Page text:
Where learners, instructors and employers meet in the cloud: alumni startup, CoursePeer
U of T-developed company expands scope to launch Franchise University
The phrase “life-long learning” can be about embracing change or keeping your brain active as you age.
For University of Toronto alumni and brothers Hadi and Marwan Aladdin, it’s also the bedrock of their successful business: CoursePeer.
The Aladdins see a world full of students. Not just those in school but ‘learners’ more broadly: anyone who needs to gain a certification or update knowledge – from company branding to the guidelines for running a franchise.
So the entrepreneurs developed a virtual space in ‘the cloud’ to bring a diversity of students and teachers together and to make those interactions count when it comes to landing – or excelling in – a job. (Read more about CoursePeer)
“What is most exciting is the way they are drilling down into the softer skills associated with education and trying to use digital technologies to tap into those in innovative ways,” says Joshua Gans, the Jeffrey S. Skoll Chair of Technical Innovation and Entrepreneurship at the University of Toronto.
Gans says he’s had an eye on Coursepeer since the company’s early days and it’s the team’s ability to move in surprising directions that have led to their success.
“In a competitive space they have relentlessly pursued new opportunities and are still growing where others have fallen by the wayside,” says Gans.
The brothers developed their startup in 2012 through the University of Toronto Early Stage Technology (UTEST) accelerator for software-based ventures; the program, produced jointly by MaRS Innovation and U of T, offers mentorship, support and funding. (Read about U of T's vast network of accelerators and incubators, part of the Banting & Best Centre for Innovation & Entrepreneurship.)
Back then, the brothers' concept was small and focused on helping students get the most out of their education while earning credit for employable skills generally going unrecognized in the classroom such as leadership abilities or problem-solving skills.
“As a company, CoursePeer was started to bridge the gap between students, instructors and employers,” says Hadi Aladdin, chief executive officer of CoursePeer. “Students would get a good profile that employers can leverage during their search for soft skills in their potential hires.”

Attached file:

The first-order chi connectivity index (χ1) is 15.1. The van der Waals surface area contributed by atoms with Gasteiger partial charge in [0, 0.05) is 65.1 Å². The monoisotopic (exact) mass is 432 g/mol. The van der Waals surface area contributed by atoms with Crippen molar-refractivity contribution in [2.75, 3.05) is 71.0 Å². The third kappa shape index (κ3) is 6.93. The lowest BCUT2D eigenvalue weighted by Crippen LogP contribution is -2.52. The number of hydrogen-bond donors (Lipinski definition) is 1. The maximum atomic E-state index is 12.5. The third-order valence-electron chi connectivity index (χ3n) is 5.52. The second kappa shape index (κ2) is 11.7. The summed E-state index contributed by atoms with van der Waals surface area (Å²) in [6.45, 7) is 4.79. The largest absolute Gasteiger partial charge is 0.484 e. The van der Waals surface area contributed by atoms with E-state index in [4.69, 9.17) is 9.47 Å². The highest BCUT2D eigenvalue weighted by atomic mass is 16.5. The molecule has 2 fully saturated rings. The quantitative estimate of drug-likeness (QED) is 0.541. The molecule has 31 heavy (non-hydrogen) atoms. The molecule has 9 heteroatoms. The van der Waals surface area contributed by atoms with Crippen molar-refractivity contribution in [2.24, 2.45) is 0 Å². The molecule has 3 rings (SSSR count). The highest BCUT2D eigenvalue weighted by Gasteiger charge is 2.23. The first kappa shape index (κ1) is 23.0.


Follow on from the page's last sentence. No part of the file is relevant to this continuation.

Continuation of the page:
Their mentors say the Aladdins’ commitment was clear from the start.
“They were two of the hardest-working entrepreneurs I ever met,” says Lyssa Neel, co-founder of UTEST and herself a seasoned entrepreneur. “Apart from being brilliant programmers, their capacity to put in the hours necessary to make a startup succeed was almost superhuman.”
But it was their creativity in envisioning future possibilities that set the team apart.
Mike Betts, co-director of UTEST, says that of all the young companies he’s worked with, Coursepeer has “done an outstanding job aligning strategic partners and stakeholders to their vision which is the bedrock of a great company.”
CoursePeer expanded its market from virtual classrooms to businesses and governments, designing specifically for such industries as insurance, retail, oil and gas. The company established offices in Canada, the United States, China, Europe and the Middle East.
And then they turned their focus to franchising.
“Franchising is a mega industry and growing so fast,” says Aladdin. “Scalability is an issue when it comes to training, especially since franchises rely on their brand alignment between franchisees.
Coursepeer partnered with National Franchise Group, which owns the Canadian master franchise rights for Signarama and Plan Ahead Events, to launch Franchise University. (Learn more about Franchise University)
"Training a new hire and retraining existing employees can be very difficult and a time-consuming task for a franchise operator,” says Ghassan Barazi, CEO of National Franchise Group. “Cloud-based approved training allows staff to be trained without losing focus on their daily operations.”
One of the first clients for which they’ll develop programming is Signarama; its franchisees will all have access to shared conversations, collaborations and training modules.
“Know-how transfer is crucial in franchising and we saw an opportunity there,” says Aladdin. “With the established expertise of the National Franchise Group, and specifically its president, Ghassan Barazi, we can grow fast in that sector.”
Aladdin says the continual process of growth is what drives him.
“You know it when you are on to something big with your startup,” he says. “It’s when you’re hitting the milestones you set, and you are enjoying going to your office every day to work with your team and network of partners.”